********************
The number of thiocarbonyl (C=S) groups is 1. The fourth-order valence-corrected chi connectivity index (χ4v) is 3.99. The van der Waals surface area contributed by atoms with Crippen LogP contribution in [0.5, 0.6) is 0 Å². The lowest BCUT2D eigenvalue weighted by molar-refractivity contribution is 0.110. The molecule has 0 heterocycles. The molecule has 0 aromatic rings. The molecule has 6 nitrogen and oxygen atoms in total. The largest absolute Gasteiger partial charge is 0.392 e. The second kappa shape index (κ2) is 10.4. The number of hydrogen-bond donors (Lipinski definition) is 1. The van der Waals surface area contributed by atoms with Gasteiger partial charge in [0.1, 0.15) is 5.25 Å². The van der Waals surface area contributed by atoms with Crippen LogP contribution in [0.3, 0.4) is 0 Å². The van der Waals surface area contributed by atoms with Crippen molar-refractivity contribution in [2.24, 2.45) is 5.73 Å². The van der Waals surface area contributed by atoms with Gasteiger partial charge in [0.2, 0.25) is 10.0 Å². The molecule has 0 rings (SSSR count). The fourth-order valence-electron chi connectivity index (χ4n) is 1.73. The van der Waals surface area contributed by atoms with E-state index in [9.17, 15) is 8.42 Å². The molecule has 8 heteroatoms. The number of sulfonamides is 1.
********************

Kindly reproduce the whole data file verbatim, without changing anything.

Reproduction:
The number of thiocarbonyl (C=S) groups is 1. The fourth-order valence-corrected chi connectivity index (χ4v) is 3.99. The van der Waals surface area contributed by atoms with Crippen LogP contribution in [0.5, 0.6) is 0 Å². The lowest BCUT2D eigenvalue weighted by molar-refractivity contribution is 0.110. The molecule has 0 heterocycles. The molecule has 0 aromatic rings. The molecule has 6 nitrogen and oxygen atoms in total. The largest absolute Gasteiger partial charge is 0.392 e. The second kappa shape index (κ2) is 10.4. The number of hydrogen-bond donors (Lipinski definition) is 1. The van der Waals surface area contributed by atoms with Gasteiger partial charge in [0.1, 0.15) is 5.25 Å². The van der Waals surface area contributed by atoms with Crippen LogP contribution in [0.3, 0.4) is 0 Å². The van der Waals surface area contributed by atoms with Crippen molar-refractivity contribution in [2.24, 2.45) is 5.73 Å². The van der Waals surface area contributed by atoms with Gasteiger partial charge in [0.2, 0.25) is 10.0 Å². The molecule has 0 rings (SSSR count). The fourth-order valence-electron chi connectivity index (χ4n) is 1.73. The van der Waals surface area contributed by atoms with E-state index in [9.17, 15) is 8.42 Å². The molecule has 8 heteroatoms. The number of sulfonamides is 1.